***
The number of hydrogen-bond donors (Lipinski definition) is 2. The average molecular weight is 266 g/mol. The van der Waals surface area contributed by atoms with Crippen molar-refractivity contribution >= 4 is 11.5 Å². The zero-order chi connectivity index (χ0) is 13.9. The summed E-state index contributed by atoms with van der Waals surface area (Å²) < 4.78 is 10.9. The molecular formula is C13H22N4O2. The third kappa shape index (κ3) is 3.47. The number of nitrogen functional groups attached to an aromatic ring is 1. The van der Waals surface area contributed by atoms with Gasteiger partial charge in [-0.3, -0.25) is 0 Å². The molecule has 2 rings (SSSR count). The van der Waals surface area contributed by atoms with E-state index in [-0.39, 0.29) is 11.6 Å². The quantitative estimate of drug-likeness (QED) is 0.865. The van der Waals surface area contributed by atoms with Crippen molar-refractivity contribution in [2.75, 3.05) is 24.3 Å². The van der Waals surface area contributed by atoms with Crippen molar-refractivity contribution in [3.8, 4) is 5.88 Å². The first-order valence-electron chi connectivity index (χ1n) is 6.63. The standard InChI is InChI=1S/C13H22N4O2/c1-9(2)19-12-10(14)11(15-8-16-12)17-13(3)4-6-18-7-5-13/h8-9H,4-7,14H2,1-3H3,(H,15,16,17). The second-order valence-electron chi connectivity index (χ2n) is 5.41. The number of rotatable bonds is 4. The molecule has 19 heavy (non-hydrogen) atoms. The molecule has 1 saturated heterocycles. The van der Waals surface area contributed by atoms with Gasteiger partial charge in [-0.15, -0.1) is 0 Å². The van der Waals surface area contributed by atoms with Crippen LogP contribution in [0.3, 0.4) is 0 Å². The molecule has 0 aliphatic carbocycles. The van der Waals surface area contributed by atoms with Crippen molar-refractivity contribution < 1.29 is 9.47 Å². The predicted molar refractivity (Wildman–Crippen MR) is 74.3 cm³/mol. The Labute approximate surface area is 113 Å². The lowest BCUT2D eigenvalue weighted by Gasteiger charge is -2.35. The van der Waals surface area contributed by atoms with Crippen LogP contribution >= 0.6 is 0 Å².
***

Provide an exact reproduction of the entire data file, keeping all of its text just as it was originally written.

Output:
The number of hydrogen-bond donors (Lipinski definition) is 2. The average molecular weight is 266 g/mol. The van der Waals surface area contributed by atoms with Crippen molar-refractivity contribution >= 4 is 11.5 Å². The zero-order chi connectivity index (χ0) is 13.9. The summed E-state index contributed by atoms with van der Waals surface area (Å²) < 4.78 is 10.9. The molecular formula is C13H22N4O2. The third kappa shape index (κ3) is 3.47. The number of nitrogen functional groups attached to an aromatic ring is 1. The van der Waals surface area contributed by atoms with Gasteiger partial charge in [-0.3, -0.25) is 0 Å². The molecule has 2 rings (SSSR count). The van der Waals surface area contributed by atoms with E-state index in [-0.39, 0.29) is 11.6 Å². The quantitative estimate of drug-likeness (QED) is 0.865. The van der Waals surface area contributed by atoms with Crippen molar-refractivity contribution in [2.75, 3.05) is 24.3 Å². The van der Waals surface area contributed by atoms with Crippen molar-refractivity contribution in [3.8, 4) is 5.88 Å². The first-order valence-electron chi connectivity index (χ1n) is 6.63. The standard InChI is InChI=1S/C13H22N4O2/c1-9(2)19-12-10(14)11(15-8-16-12)17-13(3)4-6-18-7-5-13/h8-9H,4-7,14H2,1-3H3,(H,15,16,17). The second-order valence-electron chi connectivity index (χ2n) is 5.41. The number of rotatable bonds is 4. The molecule has 19 heavy (non-hydrogen) atoms. The molecule has 1 saturated heterocycles. The van der Waals surface area contributed by atoms with Gasteiger partial charge in [-0.15, -0.1) is 0 Å². The van der Waals surface area contributed by atoms with Crippen LogP contribution in [0.3, 0.4) is 0 Å². The molecule has 0 aliphatic carbocycles. The van der Waals surface area contributed by atoms with Crippen molar-refractivity contribution < 1.29 is 9.47 Å². The predicted molar refractivity (Wildman–Crippen MR) is 74.3 cm³/mol. The Labute approximate surface area is 113 Å². The lowest BCUT2D eigenvalue weighted by Gasteiger charge is -2.35. The van der Waals surface area contributed by atoms with Crippen LogP contribution >= 0.6 is 0 Å².